At Home for the Holidays with Via Maris
Chanukah Traditions with Dana Hollar Schwartz of Via Maris
Shalom, hello. My name is Dana and I'm the founder of Via Maris – a new brand of modern Judaica, which is the name for Jewish objects.
The idea for Via Maris was born out of the realization that it is nearly impossible to find Judaica – some of the oldest design objects in the world – designed in the Modernist style. The vast majority of Jewish objects available were really traditional, making the objects difficult to connect within a contemporary context.
One Jewish object you’re probably familiar with is the menorah, a candelabrum that we light during the eight nights of Chanukah.
Chanukah is my favorite holiday, which I only really learned to appreciate as an adult – ironic because it's generally thought of as a kids holiday. It’s not religious, instead it’s a celebration of light. The only observance is to create light through the ritual of lighting the menorah.
In usual times it’s also a holiday to see friends and family, eat, light the menorah together, and play games. Games have always been a customary part of celebrating Chanukah – spin the dreidel being a classic, but you’ll also find puzzles, cards, charades, mahjong, and more.
Lighting candles is a huge part of Jewish culture, it’s also a weekly ritual, and Chanukah is the annual holiday that celebrates everything surrounding light. To me the simple ritual of lighting candles, particularly after a very long and challenging year, is a welcome reminder of our ability to create light all around us. I think this is universal, and anyone can feel empowered by this sentiment.
A traditional Chanukah meal includes food fried in oil (oil represents light), the most popular being potato latkes and donuts (called sufganiyot in Hebrew). My personal favorite fried-dough recipe comes from Moroccan Jews, who fried Sfinge around the holidays. Sfinge are light, airy donuts similar to an Italian zeppole. What I love about this recipe is that the sfinge ends up with a texture reminiscent of challah (a Jewish bread similar to brioche) and just the right amount of sweetness. They are meant to be irregular so it's a good recipe to attempt yourself.
This year Chanukah begins on December 10th - you can celebrate my favorite holiday by doing a puzzle, lighting some candles, and eating some donuts.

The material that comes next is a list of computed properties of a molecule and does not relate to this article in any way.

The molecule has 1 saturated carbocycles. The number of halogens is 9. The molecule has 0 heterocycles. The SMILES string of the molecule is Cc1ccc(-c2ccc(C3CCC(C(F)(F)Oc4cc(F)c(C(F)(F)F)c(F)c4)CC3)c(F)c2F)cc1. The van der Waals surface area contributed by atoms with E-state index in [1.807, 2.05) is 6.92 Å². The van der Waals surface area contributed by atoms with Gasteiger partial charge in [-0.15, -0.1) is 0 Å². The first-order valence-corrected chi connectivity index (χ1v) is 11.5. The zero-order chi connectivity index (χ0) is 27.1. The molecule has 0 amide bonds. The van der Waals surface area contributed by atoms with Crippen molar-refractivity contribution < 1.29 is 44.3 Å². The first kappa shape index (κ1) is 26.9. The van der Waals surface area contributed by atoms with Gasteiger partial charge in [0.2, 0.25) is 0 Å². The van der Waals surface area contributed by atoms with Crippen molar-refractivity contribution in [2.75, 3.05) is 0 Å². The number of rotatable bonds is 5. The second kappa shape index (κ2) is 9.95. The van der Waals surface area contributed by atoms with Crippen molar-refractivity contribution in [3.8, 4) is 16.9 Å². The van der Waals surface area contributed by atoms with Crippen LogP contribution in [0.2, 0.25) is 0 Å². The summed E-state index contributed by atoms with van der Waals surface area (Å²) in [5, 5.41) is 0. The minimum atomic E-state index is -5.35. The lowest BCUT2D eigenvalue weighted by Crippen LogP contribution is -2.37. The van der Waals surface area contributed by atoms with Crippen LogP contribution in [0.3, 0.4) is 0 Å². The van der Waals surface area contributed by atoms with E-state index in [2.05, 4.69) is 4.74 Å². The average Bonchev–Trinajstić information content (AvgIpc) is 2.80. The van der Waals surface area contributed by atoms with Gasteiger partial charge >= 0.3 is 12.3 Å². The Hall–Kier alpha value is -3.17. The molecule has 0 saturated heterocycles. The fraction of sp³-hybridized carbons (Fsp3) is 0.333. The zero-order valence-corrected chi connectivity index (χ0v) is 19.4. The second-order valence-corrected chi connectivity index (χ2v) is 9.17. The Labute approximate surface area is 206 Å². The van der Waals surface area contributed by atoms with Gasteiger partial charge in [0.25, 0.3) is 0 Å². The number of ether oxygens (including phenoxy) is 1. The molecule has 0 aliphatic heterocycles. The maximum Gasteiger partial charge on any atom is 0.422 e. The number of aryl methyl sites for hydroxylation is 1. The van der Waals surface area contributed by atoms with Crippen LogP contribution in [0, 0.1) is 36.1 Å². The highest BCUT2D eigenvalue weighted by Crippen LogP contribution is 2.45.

Make your yeast starter by dissolving 2 tablespoons of sugar and 1/2 a teaspoon of salt in 4 tablespoons of warm water in a small bowl. Stir in 1 tablespoon of dried active yeast. Let proof for 15 minutes.
Sift the flour into a mixing bowl. Make a well in the middle with your hands. Pour the yeast mixture into the well and begin to mix with your hands. Add a little warm water from time to time as you mix, until it is the consistency of a stiff dough.
Then, knead the dough for 10-15 minutes (by machine or by hand), pulling the dough away from the bowl until the dough is smooth and elastic and very worked.
Little by little, add the remainder of water, about 2 tablespoons at a time, into the bowl. Continue kneading the dough in the bowl until all the water is dissolved and the dough is spongy, very elastic and very sticky.
Lightly oil a separate mixing bowl and oil your hands! Transfer the dough (it's sticky) with your oiled hands to the oiled bowl and cover with a clean kitchen towel. Leave it to rise for 1 – 1 1/2 hours at room temperature.
When the dough has doubled in size, remove the cover and punch the dough into the bowl one more time.
Heat the frying oil in a pan on high heat until it reaches 175°C/365°F on an instant-read thermometer.
Oil your hands again and take a piece of dough the size of a golf ball and make a hole in the center using your fingers and twirl the dough to enlarge the hole again to the size of a golf ball.
Place the ring of dough into your frying oil, turning once or twice until the dough is golden brown on both sides and puffy, about 2-3 minutes.
Using a slotted spoon, transfer to a wire cooling rack with a sheet pan underneath to catch any excess oil. Sprinkle with the remaining sugar, and repeat evenly with the remaining batter.